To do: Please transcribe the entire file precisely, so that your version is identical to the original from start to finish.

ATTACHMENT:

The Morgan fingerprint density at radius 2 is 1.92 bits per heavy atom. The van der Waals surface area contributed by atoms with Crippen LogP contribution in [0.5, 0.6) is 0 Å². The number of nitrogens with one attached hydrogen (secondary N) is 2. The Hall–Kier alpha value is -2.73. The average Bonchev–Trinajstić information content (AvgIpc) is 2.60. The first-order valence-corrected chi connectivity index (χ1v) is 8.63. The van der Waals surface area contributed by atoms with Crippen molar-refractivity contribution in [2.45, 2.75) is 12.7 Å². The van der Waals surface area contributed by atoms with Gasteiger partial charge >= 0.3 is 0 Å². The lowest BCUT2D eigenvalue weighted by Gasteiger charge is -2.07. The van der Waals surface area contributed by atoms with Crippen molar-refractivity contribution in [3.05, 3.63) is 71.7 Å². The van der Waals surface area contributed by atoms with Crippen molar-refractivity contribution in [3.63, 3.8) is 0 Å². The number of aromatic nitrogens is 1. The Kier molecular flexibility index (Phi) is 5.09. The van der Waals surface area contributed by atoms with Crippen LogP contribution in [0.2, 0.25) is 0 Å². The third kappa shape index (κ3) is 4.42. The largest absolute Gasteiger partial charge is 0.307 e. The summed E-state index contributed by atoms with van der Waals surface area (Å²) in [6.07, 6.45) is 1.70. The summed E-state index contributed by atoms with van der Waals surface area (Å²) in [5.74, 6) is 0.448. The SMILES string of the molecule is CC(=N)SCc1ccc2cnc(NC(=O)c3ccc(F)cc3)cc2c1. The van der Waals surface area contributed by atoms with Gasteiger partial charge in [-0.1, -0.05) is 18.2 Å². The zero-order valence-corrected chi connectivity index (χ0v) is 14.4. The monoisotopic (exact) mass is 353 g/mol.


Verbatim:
The Morgan fingerprint density at radius 2 is 1.92 bits per heavy atom. The van der Waals surface area contributed by atoms with Crippen LogP contribution in [0.5, 0.6) is 0 Å². The number of nitrogens with one attached hydrogen (secondary N) is 2. The Hall–Kier alpha value is -2.73. The average Bonchev–Trinajstić information content (AvgIpc) is 2.60. The first-order valence-corrected chi connectivity index (χ1v) is 8.63. The van der Waals surface area contributed by atoms with Crippen molar-refractivity contribution in [2.45, 2.75) is 12.7 Å². The van der Waals surface area contributed by atoms with Gasteiger partial charge >= 0.3 is 0 Å². The lowest BCUT2D eigenvalue weighted by Gasteiger charge is -2.07. The van der Waals surface area contributed by atoms with Crippen molar-refractivity contribution in [3.05, 3.63) is 71.7 Å². The van der Waals surface area contributed by atoms with Crippen molar-refractivity contribution in [3.63, 3.8) is 0 Å². The number of aromatic nitrogens is 1. The Kier molecular flexibility index (Phi) is 5.09. The van der Waals surface area contributed by atoms with Crippen LogP contribution in [0.2, 0.25) is 0 Å². The third kappa shape index (κ3) is 4.42. The largest absolute Gasteiger partial charge is 0.307 e. The summed E-state index contributed by atoms with van der Waals surface area (Å²) in [6.07, 6.45) is 1.70. The summed E-state index contributed by atoms with van der Waals surface area (Å²) in [5.74, 6) is 0.448. The SMILES string of the molecule is CC(=N)SCc1ccc2cnc(NC(=O)c3ccc(F)cc3)cc2c1. The van der Waals surface area contributed by atoms with Gasteiger partial charge in [-0.1, -0.05) is 18.2 Å². The zero-order valence-corrected chi connectivity index (χ0v) is 14.4. The monoisotopic (exact) mass is 353 g/mol.